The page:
Side Note

Rest in peace to Art Bell, the man who made the paranormal normal

It does not seem like hyperbole to say that Art Bell was an American institution. As the host of the late-night radio show Coast to Coast A.M., he brought together millions of loners, insomniacs, and weirdos for a nightly deep dive into the fringe. He conducted interviews with self-professed experts in aliens and the Illuminati, time travelers and madmen. Every Halloween, he’d rename his show Ghost to Ghost A.M. and have listeners call in to tell “real” ghost stories. Broadcasting mostly from his compound in the High Desert of Nevada, Bell approached in the battiest conspiracy theories with an open mind and steady demeanor, good-naturedly probing his guests with his signature mix of bemusement and credulity.

Coast to Coast debuted in the late 1980s, just as talk radio began to take hold of the A.M. dial. But where Bell’s daytime counterparts stirred working-class conservative rage, Coast to Coast and its sister show Dreamland were genuine countercultural texts, explorations into the bizarre humans who share this planet with us.

A YouTube upload of the iconic “Mad Man Marcum” episode of ‘Coast to Coast’. If you have three hours to spare, I can’t recommend listening enough.

If Art Bell was going to die at all, it’s only appropriate that he made his ascent to the afterlife on Friday the 13th.

Whitley Strieber, who took over Dreamland from Bell in 1999, posted the following message on the show’s website:

At 10:30 on the morning of Friday, April 13, Art Bell died. He passed away peacefully in his sleep, and there is at this time no known cause of death. The family had hoped to delay an announcement of his death, but the story was released by the Nye County Sheriff's Office against their wishes.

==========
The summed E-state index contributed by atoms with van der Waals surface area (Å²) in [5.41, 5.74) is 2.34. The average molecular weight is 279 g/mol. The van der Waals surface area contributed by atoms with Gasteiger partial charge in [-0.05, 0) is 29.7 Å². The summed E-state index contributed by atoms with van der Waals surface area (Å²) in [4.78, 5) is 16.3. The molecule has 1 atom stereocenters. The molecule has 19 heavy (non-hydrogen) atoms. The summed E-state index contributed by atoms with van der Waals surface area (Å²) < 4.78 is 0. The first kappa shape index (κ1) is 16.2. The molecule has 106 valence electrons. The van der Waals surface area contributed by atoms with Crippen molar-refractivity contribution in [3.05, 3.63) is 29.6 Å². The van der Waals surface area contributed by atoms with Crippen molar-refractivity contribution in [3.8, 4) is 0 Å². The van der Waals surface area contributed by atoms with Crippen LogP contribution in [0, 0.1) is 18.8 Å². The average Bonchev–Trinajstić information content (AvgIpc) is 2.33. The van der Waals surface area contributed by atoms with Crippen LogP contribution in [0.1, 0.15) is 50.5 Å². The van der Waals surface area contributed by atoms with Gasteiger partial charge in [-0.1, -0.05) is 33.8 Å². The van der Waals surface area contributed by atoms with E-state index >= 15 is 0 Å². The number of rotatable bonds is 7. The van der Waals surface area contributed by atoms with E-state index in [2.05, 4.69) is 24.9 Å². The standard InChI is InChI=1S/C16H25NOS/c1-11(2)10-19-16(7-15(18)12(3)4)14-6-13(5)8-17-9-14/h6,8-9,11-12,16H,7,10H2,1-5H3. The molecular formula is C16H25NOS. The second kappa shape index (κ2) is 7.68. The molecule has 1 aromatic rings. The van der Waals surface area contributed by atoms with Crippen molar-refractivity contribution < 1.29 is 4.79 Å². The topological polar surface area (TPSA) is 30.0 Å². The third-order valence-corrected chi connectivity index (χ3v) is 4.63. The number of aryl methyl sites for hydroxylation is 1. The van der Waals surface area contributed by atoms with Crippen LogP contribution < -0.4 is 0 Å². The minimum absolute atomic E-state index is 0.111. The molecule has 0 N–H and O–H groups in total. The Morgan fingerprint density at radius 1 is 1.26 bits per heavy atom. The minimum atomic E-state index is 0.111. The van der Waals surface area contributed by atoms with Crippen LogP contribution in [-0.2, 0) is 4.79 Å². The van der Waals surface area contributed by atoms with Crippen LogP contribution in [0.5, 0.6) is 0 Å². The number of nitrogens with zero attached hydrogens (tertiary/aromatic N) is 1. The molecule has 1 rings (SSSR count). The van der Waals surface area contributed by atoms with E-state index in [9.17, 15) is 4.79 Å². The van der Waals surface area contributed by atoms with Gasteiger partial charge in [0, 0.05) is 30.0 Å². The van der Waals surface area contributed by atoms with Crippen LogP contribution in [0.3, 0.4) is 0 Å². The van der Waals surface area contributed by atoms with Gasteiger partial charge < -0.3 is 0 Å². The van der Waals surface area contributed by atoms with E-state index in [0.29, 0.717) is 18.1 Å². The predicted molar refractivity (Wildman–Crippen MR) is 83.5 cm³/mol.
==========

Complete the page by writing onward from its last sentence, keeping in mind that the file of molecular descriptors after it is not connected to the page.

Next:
Art was beloved of many millions of listeners and fans. He revolutionized late night radio with his famed show, Coast to Coast AM, which remains a popular feature on stations around the country, hosted by George Noory. He was also a dear friend of mine. We were born just three days apart in 1945 and over our 30 years of friendship we shared many wonderful hours together on the air and as friends in our private lives.

[The Dreamland] website will publish a more complete obituary shortly, but as the news has unexpectedly been released, I wanted to make this announcement at once, reminding his fans that his family has received a profound shock and is in need of privacy at this time.

The Outline reached out to the Nye County Sheriff’s Office in an attempt to verify Strieber’s claim that they had announced Bell’s death against the wishes of his family. Speaking over the phone, a representative of the Nye County Sheriff explained that it's standard policy to issue releases whenever notable events occur in the county (watch their video announcing Bell’s death here). The representative added that they were unaware of any requests from Bell’s family to withhold the news of his death.

Correction: This article has been amended to correct the date of Art Bell’s death. It was April 13, not May 13.